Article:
This is is why I’ve always doubted that many US organisations took either seriously. And I know from talking to individuals who know the position at first hand, that, in practice, many haven’t. - Silicon Valley companies, in particular, are grossly underestimating their GDPR obligations. “Companies that think they can just block EU IP addresses and avoid the GDPR are kidding themselves. There are plenty of legitimate reasons for an EU user’s IP address to appear as if it is from outside the EU. As soon as that happens, the company likely has GDPR obligations.” -


    1. ecofeco Silver badge

      Re: Funny how?

      It's not so much the tech, it's all the goddamn spying and breaking things that aren't broke.

      Best example: Windows 8 and 10 and the retail Internet and Dabbs' article about buying coffee.

  7. Anonymous Coward
    Anonymous Coward

    'Amazon didn't mention data privacy at all'


    "Amazon probably wanted its latest new product presentation to be exciting. Instead, it scared me."

    "The products Amazon is rolling out are all based on its Alexa voice-assistant technology. They include new smart speakers, a subwoofer, a gadget to put Alexa in cars, a voice-activated microwave and even an Alexa-enabled wall clock. If you installed them all, you would essentially be bugging all of your private spaces. Privacy wasn’t mentioned even once during the presentation, which took place just a few months after an Amazon Echo recorded its owners’ private conversation and sent it to a random phone contact; it misinterpreted words in the conversation as a succession of commands."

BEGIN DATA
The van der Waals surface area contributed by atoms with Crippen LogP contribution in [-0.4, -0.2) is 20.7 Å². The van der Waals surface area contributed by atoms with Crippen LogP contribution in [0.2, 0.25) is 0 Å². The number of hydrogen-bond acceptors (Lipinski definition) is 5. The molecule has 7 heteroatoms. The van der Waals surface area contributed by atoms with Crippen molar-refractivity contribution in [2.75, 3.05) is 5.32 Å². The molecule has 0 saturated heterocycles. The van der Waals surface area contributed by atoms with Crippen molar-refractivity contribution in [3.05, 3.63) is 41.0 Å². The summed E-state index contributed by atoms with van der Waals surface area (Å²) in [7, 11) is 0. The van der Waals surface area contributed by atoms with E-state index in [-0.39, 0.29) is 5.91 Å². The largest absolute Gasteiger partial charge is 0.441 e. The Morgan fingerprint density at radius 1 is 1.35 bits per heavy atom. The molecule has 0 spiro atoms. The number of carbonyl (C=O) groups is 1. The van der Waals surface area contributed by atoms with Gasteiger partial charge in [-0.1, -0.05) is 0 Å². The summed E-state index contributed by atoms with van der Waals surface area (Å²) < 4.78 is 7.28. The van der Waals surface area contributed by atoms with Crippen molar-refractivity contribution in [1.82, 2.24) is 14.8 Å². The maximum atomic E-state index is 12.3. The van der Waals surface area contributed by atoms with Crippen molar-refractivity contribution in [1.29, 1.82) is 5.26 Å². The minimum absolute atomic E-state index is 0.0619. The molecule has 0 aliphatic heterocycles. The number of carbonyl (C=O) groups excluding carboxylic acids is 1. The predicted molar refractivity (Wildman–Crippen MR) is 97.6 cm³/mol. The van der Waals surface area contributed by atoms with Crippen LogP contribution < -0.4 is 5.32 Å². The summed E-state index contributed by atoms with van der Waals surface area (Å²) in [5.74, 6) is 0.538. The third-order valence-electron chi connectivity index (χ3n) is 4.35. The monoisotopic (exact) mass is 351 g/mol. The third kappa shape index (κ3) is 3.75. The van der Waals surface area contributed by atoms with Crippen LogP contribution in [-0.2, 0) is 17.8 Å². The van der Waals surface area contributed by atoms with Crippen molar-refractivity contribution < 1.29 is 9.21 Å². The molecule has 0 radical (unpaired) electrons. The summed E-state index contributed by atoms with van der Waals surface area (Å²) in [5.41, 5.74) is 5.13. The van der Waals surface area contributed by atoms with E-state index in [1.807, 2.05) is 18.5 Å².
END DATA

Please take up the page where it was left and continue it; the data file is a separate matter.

"What really worries me is that in the near future, I won’t be able to buy an appliance that won’t eavesdrop on me and send the information to an outside server at Amazon, Google or some other company."


    "Most consumers who willingly give up their privacy for the convenience of voice recognition don’t even realize the technology can work without opening up one’s home to round-the-clock eavesdropping, whether malicious or accidental. A small French company called Snips has been working for years on private-by-design voice recognition. Voice commands are processed on the end user’s device, making the data transfer unnecessary. The underlying artificial intelligence is trained without central servers"